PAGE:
Ophthalmic practitioners traditionally have invented and modified instruments and equipment to meet special needs and work situations in developing nations.1,2
The indirect ophthalmoscope is an indispensable tool in the ophthalmologists armamentarium. Frequently used in clinical office and surgical ophthalmology, it is less often required but often necessary in field work at rural health facilities. Indirect ophthalmoscopy is nevertheless an important adjunct in rural eye work in developing countries, particularly in ocular morbidity and blindness surveys.
Ocular field surveys often require that eye teams work in remote areas without the benefit of amenities and services, including electricity. Ophthalmic examining instruments and diagnostic equipment which require mainline electrical power are useless in such situations unless a portable electrical generator is available. Likewise, instruments which operate on rechargeable power units have limited usefulness. For field work in remote settings, battery powered ophthalmic instruments are most practical.
It is possible to convert a standard electrical indirect ophthalmoscope to battery power with little effort and a few simple tools. A description follows.
METHODS AND MATERIALS
The indirect ophthalmoscope, powered by mainline 110 volt electrical current through a step-down 6 ? transformer, is converted to a completely portable unit powered by four 1.5 "D" cell batteries. Three indirect ophthalmoscopes, so modified, were successfully used for ocular examinations in the Lower Shire Valley of southern Malawi during a field ocular survey from September to November 1983.
FIGURE 1: Plastic tubing 24 x 3.25 cm diameter, spliced insulated copper wiring to bathtub stoppers and furniture leg floor taps, and the electrical switch connected into one section of wire. Standard electrical tape is pictured at the bottom.
FIGURE 2: The tube assembly with wiring and electrical switch positioned in place with electrical tape. The position of the furniture leg floor taps connected to the insulated copper wiring in bathtub plugs is shown.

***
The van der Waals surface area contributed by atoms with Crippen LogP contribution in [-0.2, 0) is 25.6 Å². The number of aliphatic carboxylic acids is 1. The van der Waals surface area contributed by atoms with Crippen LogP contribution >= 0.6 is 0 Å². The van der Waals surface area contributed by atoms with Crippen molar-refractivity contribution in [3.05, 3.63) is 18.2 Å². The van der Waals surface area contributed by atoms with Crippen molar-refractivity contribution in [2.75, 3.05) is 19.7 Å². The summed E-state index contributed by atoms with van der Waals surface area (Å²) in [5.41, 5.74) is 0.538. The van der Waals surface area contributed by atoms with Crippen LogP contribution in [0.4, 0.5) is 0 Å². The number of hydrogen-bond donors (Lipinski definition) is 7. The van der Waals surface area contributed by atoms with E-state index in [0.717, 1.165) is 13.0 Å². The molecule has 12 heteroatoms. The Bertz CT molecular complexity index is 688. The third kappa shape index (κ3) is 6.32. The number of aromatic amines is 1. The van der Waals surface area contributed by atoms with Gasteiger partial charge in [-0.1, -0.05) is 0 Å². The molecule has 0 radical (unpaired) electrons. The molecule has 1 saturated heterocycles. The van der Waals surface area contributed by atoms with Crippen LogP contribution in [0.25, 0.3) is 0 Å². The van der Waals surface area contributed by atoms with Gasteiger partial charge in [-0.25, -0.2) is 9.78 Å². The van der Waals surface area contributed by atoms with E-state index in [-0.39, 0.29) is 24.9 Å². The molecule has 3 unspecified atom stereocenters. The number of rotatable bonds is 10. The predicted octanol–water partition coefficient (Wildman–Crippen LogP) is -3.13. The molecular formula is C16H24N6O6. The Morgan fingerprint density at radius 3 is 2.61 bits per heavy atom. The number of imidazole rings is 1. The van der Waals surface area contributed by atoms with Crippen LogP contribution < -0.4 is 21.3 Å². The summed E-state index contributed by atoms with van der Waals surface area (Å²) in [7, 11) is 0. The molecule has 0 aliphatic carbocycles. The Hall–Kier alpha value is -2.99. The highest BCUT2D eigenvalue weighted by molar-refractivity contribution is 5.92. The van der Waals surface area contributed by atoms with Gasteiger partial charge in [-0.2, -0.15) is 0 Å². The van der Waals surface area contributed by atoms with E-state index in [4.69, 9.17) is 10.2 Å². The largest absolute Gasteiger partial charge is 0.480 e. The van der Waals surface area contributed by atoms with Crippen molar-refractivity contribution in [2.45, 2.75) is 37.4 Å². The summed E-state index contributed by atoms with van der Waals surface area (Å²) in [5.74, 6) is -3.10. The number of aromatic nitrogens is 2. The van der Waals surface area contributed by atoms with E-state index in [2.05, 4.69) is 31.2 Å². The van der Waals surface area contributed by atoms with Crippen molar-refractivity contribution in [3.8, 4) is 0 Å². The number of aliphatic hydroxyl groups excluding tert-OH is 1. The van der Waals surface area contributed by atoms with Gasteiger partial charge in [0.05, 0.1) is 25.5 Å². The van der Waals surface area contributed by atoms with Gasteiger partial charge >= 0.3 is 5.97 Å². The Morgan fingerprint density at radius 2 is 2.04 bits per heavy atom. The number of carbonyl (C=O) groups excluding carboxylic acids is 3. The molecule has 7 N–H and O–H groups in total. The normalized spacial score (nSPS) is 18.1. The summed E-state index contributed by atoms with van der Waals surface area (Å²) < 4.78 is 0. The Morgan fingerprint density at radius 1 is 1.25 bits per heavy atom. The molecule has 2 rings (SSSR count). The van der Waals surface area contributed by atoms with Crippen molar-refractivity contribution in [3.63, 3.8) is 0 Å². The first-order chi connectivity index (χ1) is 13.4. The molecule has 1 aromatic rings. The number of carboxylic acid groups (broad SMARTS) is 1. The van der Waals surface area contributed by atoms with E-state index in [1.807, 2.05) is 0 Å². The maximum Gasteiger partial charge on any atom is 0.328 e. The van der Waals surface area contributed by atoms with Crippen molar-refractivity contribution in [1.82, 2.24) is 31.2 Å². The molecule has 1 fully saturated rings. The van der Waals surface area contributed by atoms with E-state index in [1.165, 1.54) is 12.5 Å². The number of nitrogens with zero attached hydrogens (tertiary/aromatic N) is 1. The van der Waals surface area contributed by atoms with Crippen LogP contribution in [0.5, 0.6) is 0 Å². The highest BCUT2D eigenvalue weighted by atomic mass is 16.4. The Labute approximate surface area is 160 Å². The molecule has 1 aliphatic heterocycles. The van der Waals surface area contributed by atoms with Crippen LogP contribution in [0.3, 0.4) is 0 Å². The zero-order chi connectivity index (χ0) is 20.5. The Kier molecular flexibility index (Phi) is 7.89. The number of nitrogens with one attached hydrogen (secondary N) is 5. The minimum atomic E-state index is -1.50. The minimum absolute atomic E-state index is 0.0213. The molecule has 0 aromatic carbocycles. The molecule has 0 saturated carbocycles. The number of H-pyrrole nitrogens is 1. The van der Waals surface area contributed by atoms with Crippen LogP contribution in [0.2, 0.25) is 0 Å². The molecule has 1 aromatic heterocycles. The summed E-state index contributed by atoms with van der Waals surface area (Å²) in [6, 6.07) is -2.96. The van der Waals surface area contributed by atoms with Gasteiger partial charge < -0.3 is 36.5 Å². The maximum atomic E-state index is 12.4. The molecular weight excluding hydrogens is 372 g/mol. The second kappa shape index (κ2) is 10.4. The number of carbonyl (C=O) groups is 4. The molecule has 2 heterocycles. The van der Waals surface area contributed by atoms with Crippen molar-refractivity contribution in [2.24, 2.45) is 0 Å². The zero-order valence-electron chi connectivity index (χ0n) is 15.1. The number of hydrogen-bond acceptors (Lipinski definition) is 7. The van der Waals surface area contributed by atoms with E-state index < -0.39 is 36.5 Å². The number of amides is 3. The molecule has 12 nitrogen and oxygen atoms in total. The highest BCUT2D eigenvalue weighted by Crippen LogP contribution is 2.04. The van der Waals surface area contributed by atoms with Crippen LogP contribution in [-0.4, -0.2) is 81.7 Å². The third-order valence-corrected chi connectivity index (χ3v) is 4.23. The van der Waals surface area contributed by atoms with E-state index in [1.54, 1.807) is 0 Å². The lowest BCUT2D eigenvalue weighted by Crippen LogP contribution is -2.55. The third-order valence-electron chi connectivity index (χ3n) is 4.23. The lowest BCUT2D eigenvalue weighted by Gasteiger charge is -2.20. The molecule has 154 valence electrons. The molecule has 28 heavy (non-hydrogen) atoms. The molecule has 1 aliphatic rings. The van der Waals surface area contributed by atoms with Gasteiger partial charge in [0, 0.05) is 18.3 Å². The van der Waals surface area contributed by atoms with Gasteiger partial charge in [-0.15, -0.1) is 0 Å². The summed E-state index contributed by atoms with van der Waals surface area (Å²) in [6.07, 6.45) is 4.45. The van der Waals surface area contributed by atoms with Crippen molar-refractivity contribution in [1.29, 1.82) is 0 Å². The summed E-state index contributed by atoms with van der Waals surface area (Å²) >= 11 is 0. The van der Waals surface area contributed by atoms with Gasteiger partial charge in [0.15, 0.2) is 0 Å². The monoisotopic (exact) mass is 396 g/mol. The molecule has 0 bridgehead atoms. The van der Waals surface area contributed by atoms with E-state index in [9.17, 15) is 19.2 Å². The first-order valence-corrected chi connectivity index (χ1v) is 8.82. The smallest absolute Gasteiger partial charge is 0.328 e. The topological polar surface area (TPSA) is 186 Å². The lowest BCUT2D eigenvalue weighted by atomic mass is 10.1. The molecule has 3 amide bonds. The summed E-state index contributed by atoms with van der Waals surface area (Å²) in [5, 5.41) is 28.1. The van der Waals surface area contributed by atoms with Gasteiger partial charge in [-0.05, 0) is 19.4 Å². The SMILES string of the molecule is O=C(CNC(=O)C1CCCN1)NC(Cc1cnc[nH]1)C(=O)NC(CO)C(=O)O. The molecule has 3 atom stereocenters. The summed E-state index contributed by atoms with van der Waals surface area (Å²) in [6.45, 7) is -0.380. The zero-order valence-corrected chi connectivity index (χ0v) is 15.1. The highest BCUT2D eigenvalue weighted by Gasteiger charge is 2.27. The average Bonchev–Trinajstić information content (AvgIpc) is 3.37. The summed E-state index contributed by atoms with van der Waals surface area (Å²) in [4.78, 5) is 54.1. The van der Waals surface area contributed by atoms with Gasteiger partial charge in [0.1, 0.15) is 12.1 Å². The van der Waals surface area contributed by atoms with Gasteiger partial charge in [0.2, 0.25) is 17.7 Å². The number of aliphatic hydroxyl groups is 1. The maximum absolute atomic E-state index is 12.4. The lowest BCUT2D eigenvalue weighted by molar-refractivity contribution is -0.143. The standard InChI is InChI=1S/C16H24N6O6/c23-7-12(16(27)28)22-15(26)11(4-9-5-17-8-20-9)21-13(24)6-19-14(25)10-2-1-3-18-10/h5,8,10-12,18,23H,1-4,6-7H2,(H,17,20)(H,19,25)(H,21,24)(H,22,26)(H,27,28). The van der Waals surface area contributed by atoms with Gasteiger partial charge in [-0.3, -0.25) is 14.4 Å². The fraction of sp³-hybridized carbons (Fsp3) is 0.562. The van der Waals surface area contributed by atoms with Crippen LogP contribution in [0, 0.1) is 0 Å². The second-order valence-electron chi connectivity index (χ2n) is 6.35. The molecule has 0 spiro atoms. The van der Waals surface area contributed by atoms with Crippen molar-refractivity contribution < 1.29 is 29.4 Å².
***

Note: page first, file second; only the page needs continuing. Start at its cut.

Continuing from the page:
FIGURE 3: Four "D" cell batteries, yielding 1.5 volts each, for a total of 6 volts, power the unit. This substitutes for the mainline HOv or 220-24Ov power stepped down through a transformer to 6v. which has been removed.
FIGURE 4: The indirect ophthalmoscope and its portable pack in carrying case.
Necessary supplies are:
* Plastic tubing 24 cm long and 3.25 cm in diameter;
* One roll of 2.0 cm wide electrical tape;
* One small electrical switch;
* Two 20 cm lengths of insulated electrical copper wiring;
* Two rubber bathtub plugs;
* Two metal floor taps (for table and chair legs);
* One 6v electrically-powered indirect ophthalmoscope;
* An awl or similar sharp-pointed instrument (Figure 1).
The step-down transformer (used to convert HOv or 220v current to 6v current) is removed from the electrical wiring of the instrument by cutting the electrical leads just proximal to the transformer. The two exposed insulated wires which remain attached to the indirect ophthalmoscope will be attached to the new portable battery-power pack.
A small hole large enough to admit the insulated copper wire is created in the center of each bathtub stopper with the awl. The 20 cm length of wire is passed through each hole. The ends of both wires are bared by stripping the insulation back 1.0 cm from the end of each. The bared end on the recessed side of the bathtub stopper is then secured to one prong of the furniture floor tap. The tap is then forced through the rubber stopper, and the prongs of the tap are bent over to form a firm, tight grip on the stopper. Repeat this procedure with the second wire, bathtub stopper, and furniture floor tap (Figure 2).
The electrical switch is spliced into one of the wires passing from the rubber bathtub stoppers and floor tap assembly.
The two bathtub stoppers with attached electrical metal contacts close the battery tubing assembly, one at each open end. The furniture leg floor taps become electrical contact points for the four "D" cell batteries (Figure 3). If the stoppers are loose and do not fit firmly against the batteries, then electrical tape can be placed over the stoppers in the ends of the tube assembly to secure the stoppers tightly. The two-way switch may be taped to the body of the tube.
This unit is fully portable and does not require mainline electrical current for operation (Figure 4), making it ideal for use in field conditions in developing nations.
1. Koppert HC, Berkenfeld HH ChM, Folmer HR: Intermediate technology in ophthalmology, Royal Tropical Institute, 1092 AD Amsterdam, The Netherlands, 1985, pp. 3-32.
2. Schwab L, Whitfield R: Appropriate ophthalmic surgical technology in developing nations Ophthalmic Surg, 1982; 13(12):991-993.